I was taught to hate myself and see myself as unworthy. All of those times I was told that as a human I was a piece of shit because Jesus was so perfect and good, really sunk in. Being taught that the best thing to do is to deny yourself everything all the time because others deserve it and need it more than you has really fucked me up.

There’s a part of me that very much lives in a place where food is scarce and not easily accessible (some of this is slightly grounded because freelancing isn’t exactly secure work and I need more food than usual to survive and the money aspect of this scares me) as if once the fridge is empty, it’s empty for good. Fun trauma times with my parents spending more on tithe than anything else and neglecting to make sure they had enough to provide food for their oodles of children.

The food scarcity and denial of my nourishment as a child still haunts me, apparently. More loudly now that I am facing this haunting every hour when my stomach growls, and I spend 3 more hours trying to convince myself that I don’t need food because I already ate and that should be enough, save food for later.

This is something I’ll talk with my therapist about this week. I’ve had a lot of intense feelings and anxiety about food lately because I’m facing this now, because hunger is such a huge part of my life – like it was when I was a pubescent kid, but now I’m the adult. I can feed myself. No one can tell me I don’t deserve to eat.

But I would really appreciate being told that I do.

This Is Not Normal

This Is Not Normal

I’m beginning to get anxious now that more than a month has passed since the fall of our republic election and things have started to quiet down. We’re normalizing.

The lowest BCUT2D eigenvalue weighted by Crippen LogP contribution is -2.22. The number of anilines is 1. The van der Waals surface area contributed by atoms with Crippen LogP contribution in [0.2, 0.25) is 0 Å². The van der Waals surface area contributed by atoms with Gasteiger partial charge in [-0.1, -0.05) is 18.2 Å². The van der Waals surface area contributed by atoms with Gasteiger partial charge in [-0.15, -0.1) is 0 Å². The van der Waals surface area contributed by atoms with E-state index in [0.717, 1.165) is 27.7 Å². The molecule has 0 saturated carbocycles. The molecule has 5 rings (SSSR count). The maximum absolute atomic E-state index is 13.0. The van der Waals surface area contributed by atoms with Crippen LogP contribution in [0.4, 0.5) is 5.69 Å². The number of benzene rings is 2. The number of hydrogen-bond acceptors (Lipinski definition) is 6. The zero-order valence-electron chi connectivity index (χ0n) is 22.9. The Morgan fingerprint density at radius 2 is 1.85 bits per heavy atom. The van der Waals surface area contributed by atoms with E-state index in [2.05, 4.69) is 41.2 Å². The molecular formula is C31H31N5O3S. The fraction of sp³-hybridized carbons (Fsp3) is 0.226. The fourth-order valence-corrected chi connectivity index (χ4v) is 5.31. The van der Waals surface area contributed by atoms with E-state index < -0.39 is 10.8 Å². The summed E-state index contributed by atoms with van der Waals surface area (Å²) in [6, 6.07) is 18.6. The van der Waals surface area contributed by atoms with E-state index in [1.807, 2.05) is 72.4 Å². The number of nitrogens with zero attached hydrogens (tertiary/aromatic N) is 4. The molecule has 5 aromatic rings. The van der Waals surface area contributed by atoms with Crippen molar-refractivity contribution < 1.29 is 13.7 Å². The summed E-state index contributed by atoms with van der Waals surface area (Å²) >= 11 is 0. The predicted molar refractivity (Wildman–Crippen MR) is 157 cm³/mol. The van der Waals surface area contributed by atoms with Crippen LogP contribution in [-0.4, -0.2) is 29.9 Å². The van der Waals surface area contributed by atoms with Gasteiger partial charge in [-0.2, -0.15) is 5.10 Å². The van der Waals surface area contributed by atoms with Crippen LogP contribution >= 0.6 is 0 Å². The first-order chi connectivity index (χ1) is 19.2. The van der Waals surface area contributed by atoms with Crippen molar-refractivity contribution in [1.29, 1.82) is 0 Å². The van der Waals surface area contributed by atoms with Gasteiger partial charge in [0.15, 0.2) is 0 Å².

We desperately want to return to normal, to stability, not to whatever the fuck this reality is. Collectively we do not do well with unrest, we don’t do well with unease, and we will do anything we can to get us back to the place where we feel secure and normal, where we can live in our bubble and pretend everything is okay.

Every time I’ve stepped foot in any chain store since the election this has hit me. The jarring normality of it all: as if our society isn’t falling apart at the seams, as if foreign countries interfering in our elections or being one tantrum away from nuclear war isn’t something that’s actually happening. As if all of the civil unrest in this country, all of the kids who are terrified to go to school out of fear they’ll lose their parents, as if the president elect inciting violence and spreading hate was something we were all making up. Walking into target feels like being gaslit by corporate society.

We want to desperately to live in a world where things weren’t as tumultuous. But that isn’t our reality. It’s tempting to bury our heads in the sand and wish it all away, to create as much of a bubble as we can to surround ourselves in. To create a new normal that adapts to fascism in this country just being a fact of life. We want to not have to fight.

None of those are bad feelings. I crave normalcy, I yearn to be able to live and not feel like my country has betrayed me, or that danger is at every turn because of the intersections of my identities. I long for stability.

But we elected a literal fascist who’s activating all the other fascist and fascist leaning types that have been preparing for this for 30 years; people I’ve grown up with, training I’ve had. They’ve been here all along and they’re ready now. We can’t have normal, we can’t have stability, we can’t be safe unless we fight back. Until we acknowledge and remind ourselves that this isn’t normal, that we have to fight, that we cannot let complacency overrun us, stability will be elusive.

We have to fight back on every front, wherever we can.

For me, this looks like local housing advocacy so we can actually be a sanctuary (if you want to get involved in building more housing, check out your local YIMBY cell). Working on advocating for homeschoolers locally and providing as many resources to homeschoolers as possible. It’s being involved with my local hackerspace & arts community, and building local coalitions. It’s writing, prolifically, while I still can, and making all of the art.

None of this is normal, as much as we desperately want to make it so. We need to remember that.